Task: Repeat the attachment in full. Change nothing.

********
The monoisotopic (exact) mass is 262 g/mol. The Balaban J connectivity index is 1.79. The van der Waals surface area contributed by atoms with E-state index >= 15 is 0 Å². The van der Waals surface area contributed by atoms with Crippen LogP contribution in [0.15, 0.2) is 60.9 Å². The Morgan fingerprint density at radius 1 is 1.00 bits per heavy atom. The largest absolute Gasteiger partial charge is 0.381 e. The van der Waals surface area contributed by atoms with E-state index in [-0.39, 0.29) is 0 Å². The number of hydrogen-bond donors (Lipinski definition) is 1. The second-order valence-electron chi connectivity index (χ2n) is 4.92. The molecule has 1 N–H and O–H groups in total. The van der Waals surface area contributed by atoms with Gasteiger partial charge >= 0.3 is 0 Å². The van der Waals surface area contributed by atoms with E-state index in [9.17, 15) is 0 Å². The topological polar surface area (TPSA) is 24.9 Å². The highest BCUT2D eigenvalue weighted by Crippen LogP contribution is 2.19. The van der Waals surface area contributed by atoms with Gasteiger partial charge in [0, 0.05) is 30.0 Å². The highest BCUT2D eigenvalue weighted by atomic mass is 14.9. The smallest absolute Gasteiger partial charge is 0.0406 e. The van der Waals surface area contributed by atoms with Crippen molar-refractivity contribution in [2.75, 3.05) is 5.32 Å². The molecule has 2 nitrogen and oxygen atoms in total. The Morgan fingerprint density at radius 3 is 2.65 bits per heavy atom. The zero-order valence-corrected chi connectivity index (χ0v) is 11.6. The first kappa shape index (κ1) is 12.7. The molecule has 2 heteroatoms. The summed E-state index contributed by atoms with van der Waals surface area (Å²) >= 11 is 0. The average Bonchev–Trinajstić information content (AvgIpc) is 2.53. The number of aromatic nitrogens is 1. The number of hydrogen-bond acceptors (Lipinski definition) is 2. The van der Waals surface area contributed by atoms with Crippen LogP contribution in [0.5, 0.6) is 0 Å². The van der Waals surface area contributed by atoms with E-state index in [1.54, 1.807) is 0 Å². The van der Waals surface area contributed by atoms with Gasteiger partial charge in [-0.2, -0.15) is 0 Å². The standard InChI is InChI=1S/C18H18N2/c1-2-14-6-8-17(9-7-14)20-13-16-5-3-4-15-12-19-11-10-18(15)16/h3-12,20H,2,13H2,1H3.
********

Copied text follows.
The monoisotopic (exact) mass is 262 g/mol. The Balaban J connectivity index is 1.79. The van der Waals surface area contributed by atoms with E-state index >= 15 is 0 Å². The van der Waals surface area contributed by atoms with Crippen LogP contribution in [0.15, 0.2) is 60.9 Å². The Morgan fingerprint density at radius 1 is 1.00 bits per heavy atom. The largest absolute Gasteiger partial charge is 0.381 e. The van der Waals surface area contributed by atoms with E-state index in [-0.39, 0.29) is 0 Å². The number of hydrogen-bond donors (Lipinski definition) is 1. The second-order valence-electron chi connectivity index (χ2n) is 4.92. The molecule has 1 N–H and O–H groups in total. The van der Waals surface area contributed by atoms with Gasteiger partial charge >= 0.3 is 0 Å². The van der Waals surface area contributed by atoms with E-state index in [9.17, 15) is 0 Å². The topological polar surface area (TPSA) is 24.9 Å². The highest BCUT2D eigenvalue weighted by Crippen LogP contribution is 2.19. The van der Waals surface area contributed by atoms with Gasteiger partial charge in [0, 0.05) is 30.0 Å². The highest BCUT2D eigenvalue weighted by atomic mass is 14.9. The smallest absolute Gasteiger partial charge is 0.0406 e. The van der Waals surface area contributed by atoms with Crippen molar-refractivity contribution in [2.75, 3.05) is 5.32 Å². The molecule has 2 nitrogen and oxygen atoms in total. The Morgan fingerprint density at radius 3 is 2.65 bits per heavy atom. The zero-order valence-corrected chi connectivity index (χ0v) is 11.6. The first kappa shape index (κ1) is 12.7. The molecule has 2 heteroatoms. The summed E-state index contributed by atoms with van der Waals surface area (Å²) >= 11 is 0. The average Bonchev–Trinajstić information content (AvgIpc) is 2.53. The number of aromatic nitrogens is 1. The number of hydrogen-bond acceptors (Lipinski definition) is 2. The van der Waals surface area contributed by atoms with Crippen LogP contribution in [0.5, 0.6) is 0 Å². The van der Waals surface area contributed by atoms with E-state index in [1.54, 1.807) is 0 Å². The van der Waals surface area contributed by atoms with Gasteiger partial charge in [-0.2, -0.15) is 0 Å². The standard InChI is InChI=1S/C18H18N2/c1-2-14-6-8-17(9-7-14)20-13-16-5-3-4-15-12-19-11-10-18(15)16/h3-12,20H,2,13H2,1H3.